I just graded a small stack of short papers by the students in my senior seminar, and I have to say, they were stellar, every single one, with one a bit more stellar yet.
The thing is, I don't know why. I mean, I feel like I'm smacking my head against a brick wall in my other courses as far as teaching writing. I spend time working on writing in various ways in every class I teach, but I don't always feel like it helps. (Sometimes, of course, a student just really gets it suddenly.)
Are these students in the senior seminar in English because they were always good writers?
Or have we done something to help them become good writers?
Or a mix?
(When I say stellar, I really mean it. They all had strong introductions, addressed the assignment well, use quotations to make their points stronger, and let me with something to think about in their conclusion. I think there was one with one or two proofreading boo-boos, but otherwise, they were well proofed and had interesting, well-crafted sentences.)
And the discussion we had last week was really good. Maybe they're just super smart, good students, and somehow ended up together in this one class?
Sometimes that happens (smart class all around) but it's also you, so rejoice!ReplyDelete
Enjoy! And it would be interesting to hear from the students themselves what they think is the reason.ReplyDelete
I asked them, and they pretty much said they'd learned in grammar school or high school. One said he'd learned when he became an English major by modeling his work after the writings he was reading for classes.Delete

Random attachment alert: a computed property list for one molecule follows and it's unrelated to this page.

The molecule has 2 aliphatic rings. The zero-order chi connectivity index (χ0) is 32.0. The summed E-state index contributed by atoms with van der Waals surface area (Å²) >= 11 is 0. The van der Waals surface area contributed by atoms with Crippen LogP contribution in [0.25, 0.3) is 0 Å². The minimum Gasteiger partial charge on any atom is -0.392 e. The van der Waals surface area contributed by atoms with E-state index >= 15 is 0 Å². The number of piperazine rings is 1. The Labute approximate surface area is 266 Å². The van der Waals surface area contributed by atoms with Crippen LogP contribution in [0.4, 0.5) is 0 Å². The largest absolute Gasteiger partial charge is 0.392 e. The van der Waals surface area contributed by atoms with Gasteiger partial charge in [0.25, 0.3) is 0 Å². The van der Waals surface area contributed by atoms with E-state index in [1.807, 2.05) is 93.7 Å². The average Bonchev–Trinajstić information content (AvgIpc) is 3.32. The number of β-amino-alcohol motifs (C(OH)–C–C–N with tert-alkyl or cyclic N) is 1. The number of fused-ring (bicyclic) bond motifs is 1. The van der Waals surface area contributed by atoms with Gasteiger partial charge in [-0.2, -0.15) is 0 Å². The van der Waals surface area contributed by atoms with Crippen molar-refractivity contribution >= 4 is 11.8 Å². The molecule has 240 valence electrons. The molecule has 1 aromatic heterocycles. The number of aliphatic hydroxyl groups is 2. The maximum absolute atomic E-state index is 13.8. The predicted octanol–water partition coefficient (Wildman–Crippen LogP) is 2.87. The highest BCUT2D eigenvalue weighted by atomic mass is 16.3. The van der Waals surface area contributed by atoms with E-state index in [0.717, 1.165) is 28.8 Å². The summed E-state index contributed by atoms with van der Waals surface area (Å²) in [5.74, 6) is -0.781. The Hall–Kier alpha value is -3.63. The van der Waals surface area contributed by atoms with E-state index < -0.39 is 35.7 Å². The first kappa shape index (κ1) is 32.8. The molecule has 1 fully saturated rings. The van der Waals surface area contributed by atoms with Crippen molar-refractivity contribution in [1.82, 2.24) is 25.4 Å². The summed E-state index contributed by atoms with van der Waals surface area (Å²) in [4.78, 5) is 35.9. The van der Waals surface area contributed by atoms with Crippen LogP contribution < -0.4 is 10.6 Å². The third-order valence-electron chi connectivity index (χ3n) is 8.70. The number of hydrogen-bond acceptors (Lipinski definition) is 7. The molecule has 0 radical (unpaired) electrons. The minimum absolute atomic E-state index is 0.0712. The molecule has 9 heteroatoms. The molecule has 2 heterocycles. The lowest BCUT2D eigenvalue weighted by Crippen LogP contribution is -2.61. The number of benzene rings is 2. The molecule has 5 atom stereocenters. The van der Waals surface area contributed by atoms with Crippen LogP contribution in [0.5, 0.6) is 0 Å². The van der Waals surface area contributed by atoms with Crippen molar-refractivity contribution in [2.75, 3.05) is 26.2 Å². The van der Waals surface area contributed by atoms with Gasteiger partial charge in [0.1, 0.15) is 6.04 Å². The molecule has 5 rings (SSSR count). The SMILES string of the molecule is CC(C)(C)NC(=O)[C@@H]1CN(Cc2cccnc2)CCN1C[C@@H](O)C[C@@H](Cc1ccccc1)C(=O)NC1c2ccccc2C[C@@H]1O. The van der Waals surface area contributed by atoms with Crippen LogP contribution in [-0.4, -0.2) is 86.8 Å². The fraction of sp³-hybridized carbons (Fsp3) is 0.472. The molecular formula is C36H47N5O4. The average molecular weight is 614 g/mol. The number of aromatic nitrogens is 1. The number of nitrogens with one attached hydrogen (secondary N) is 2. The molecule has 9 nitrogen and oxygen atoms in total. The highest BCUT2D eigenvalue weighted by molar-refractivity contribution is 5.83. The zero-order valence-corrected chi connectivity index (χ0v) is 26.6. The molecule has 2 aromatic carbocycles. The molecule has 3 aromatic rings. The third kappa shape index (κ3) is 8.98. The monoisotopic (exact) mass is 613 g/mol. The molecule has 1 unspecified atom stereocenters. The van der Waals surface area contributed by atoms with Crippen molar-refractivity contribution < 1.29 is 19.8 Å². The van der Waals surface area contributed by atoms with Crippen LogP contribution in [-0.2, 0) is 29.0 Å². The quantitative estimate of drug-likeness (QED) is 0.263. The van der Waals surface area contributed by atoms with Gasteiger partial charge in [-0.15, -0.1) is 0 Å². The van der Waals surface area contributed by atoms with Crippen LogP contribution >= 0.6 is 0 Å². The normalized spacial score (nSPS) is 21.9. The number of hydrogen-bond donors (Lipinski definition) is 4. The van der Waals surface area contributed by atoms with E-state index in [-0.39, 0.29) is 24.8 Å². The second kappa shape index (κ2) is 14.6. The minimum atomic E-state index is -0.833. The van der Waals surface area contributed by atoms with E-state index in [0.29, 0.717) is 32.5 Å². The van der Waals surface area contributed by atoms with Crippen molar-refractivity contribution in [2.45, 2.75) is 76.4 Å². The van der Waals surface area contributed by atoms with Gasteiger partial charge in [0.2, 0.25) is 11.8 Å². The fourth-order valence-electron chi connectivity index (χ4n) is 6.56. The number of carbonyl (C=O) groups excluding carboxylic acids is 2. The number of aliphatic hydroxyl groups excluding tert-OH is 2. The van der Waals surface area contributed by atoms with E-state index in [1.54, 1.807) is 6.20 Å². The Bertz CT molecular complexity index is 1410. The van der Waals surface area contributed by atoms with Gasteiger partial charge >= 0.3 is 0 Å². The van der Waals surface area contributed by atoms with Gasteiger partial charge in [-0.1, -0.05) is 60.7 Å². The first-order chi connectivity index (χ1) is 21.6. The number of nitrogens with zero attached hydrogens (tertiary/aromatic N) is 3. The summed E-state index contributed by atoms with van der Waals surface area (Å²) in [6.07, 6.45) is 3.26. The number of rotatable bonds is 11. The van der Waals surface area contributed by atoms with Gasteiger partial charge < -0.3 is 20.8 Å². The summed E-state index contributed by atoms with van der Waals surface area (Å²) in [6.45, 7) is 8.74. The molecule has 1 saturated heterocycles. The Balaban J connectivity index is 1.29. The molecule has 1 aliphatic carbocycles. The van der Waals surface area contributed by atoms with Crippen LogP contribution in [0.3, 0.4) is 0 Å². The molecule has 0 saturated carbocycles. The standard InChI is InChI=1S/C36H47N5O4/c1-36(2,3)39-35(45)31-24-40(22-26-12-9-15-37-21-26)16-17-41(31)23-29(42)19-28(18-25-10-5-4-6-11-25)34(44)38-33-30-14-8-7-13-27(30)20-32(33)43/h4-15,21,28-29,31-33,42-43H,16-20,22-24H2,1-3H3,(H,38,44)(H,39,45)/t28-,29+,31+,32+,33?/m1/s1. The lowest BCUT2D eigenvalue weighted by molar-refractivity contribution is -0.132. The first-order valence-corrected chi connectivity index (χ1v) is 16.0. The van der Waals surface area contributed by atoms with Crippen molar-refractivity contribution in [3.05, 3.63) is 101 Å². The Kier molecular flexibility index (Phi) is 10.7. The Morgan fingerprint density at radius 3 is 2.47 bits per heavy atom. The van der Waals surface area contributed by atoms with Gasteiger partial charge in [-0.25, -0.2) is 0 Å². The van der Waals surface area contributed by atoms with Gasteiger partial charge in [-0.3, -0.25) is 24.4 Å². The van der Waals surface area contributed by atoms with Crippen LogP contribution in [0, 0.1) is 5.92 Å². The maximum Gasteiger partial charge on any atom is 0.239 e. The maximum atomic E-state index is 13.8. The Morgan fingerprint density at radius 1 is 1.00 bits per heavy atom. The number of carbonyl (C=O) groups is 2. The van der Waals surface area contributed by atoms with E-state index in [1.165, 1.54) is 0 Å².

They grew to a general consensus that they'd self-selected as English majors.
But damn, they're such a good class! Great writing and thoughtful discussions!
I think it's a mixture of both. It's not like anyone is born writing well, especially in a quirky and specialized genre like the literary analysis paper, so they have to have learned it somewhere, and then polished their skills quite a bit over the years. Practice and experience count; I think we often forget how much.ReplyDelete
But, on the other hand, I think aptitude also counts, and so do various other factors that writing teachers can't really do anything about (like how much the student reads, or whether they grew up in a language-rich household). And one of the reasons why teaching writing often feels like banging your head against the wall is that teaching usually exacerbates those differences among students, instead of erasing them, like we feel instinctively that it should. The good ones have higher potential to begin with, and if they get an education that helps them reach that potential, they're going to leave a lot of the others behind in the dust. It doesn't mean they aren't all learning, just that in most cases the progress is slow and incremental, but in a few, it's massive leaps forward into exciting new territory. I'm not sure there's anything we can do to even it up, or that we should do anything even if we could.
The student who noted that he/she had modeled their writing on that of good writers has highlighted something that's very important. Even students with good basic aptitude, but who haven't read much, are starting with a huge disadvantage.ReplyDelete